What is in this article?:
High-flying satellites - not UAVs - may be first to offer actionable in-season crop imagery beginning this year.
Two tiny Planet Labs satellites float above an International Space Station solar panel after being launched in January. The satellites are part of a planned 100-plus satellite constellation that will be able capture daily images of the entire earth.
When asked what technology will be the best source of crop imagery in the future, industry experts say the answer could be “all of the above.”
“A weekly satellite image will point out questionable areas of a field that require more checking,” says Lanny Faleide, president of Agri ImaGIS Technologies, which operates the Satshot remote sensing and imagery service. “The UAV can be configured to take a closer look at those areas at very high resolution. Now I can see the specks on the leaves or the insects that the satellite image hinted at.”
“With imagery from a satellite, plus a UAV or a ground rig, you will be able to pick the resolution you need and the time you need it,” says Mike Martinez, Trimble marketing manager for Connected Farm. “These systems will be synergistic.”
Satellites have the advantage of covering broad areas quickly at resolutions that capture general performance differences across a field. UAVs and manned airplanes offer a closer view of crop conditions, but cover a more limited number of acres in a day, notes Martinez.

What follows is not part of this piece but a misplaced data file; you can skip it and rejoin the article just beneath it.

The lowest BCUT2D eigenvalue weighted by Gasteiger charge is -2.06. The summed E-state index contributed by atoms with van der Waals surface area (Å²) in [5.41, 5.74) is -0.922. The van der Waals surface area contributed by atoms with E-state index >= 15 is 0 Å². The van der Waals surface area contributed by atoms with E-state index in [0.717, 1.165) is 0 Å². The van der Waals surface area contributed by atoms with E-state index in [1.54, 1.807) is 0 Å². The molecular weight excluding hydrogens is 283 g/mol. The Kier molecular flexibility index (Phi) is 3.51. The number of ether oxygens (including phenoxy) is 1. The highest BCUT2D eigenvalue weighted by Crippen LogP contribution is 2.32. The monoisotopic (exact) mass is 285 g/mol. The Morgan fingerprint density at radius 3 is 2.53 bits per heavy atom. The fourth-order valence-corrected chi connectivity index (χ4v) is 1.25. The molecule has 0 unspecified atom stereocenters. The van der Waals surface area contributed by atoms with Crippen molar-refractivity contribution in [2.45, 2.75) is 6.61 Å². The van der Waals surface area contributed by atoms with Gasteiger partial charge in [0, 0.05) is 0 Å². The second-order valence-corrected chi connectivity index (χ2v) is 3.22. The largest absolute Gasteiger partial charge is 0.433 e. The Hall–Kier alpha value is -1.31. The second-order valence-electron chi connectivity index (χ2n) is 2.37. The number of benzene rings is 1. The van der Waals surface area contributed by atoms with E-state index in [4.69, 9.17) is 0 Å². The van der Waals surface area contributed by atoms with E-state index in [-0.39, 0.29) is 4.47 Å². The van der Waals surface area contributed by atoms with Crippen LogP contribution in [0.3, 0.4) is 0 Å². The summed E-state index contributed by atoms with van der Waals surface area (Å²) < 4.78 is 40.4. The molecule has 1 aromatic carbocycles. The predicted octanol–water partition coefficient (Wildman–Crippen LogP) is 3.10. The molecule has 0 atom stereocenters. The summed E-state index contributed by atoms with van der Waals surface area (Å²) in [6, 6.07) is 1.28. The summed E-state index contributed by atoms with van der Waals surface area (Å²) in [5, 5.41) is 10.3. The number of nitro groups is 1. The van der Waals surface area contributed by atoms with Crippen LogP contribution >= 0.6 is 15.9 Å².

Trimble’s new fixed-wing unmanned aerial system (UAS), the UX5, will be able to cover more than 500 acres in a 50-minute flight at a 2-inch resolution, which is recommended for infrared images that generate a high-resolution Normalized Difference Vegetation Index (NDVI) crop vigor map. At a 1-inch resolution needed for early crop stand counts or capturing elevations used in drainage system planning, the UAS would cover nearly 200 acres in the same time frame.
There also can be synergies between imagery from satellites and UAVs and ground-based sensor systems like Trimble’s GreenSeeker and Ag Leader’s OptRx systems. But in many cases farmers who invest in ground rigs won’t have a need for aerial images to drive variable-rate nitrogen applications, says Chad Fick, Ag Leader product specialist.
“Each of these technologies has their advantages and disadvantages, but with a ground-based system like OptRx, you buy it once and your cost is fixed compared to buying images every year,” says Fick. “And we don’t have to worry about cloud cover like all the aerial systems do.”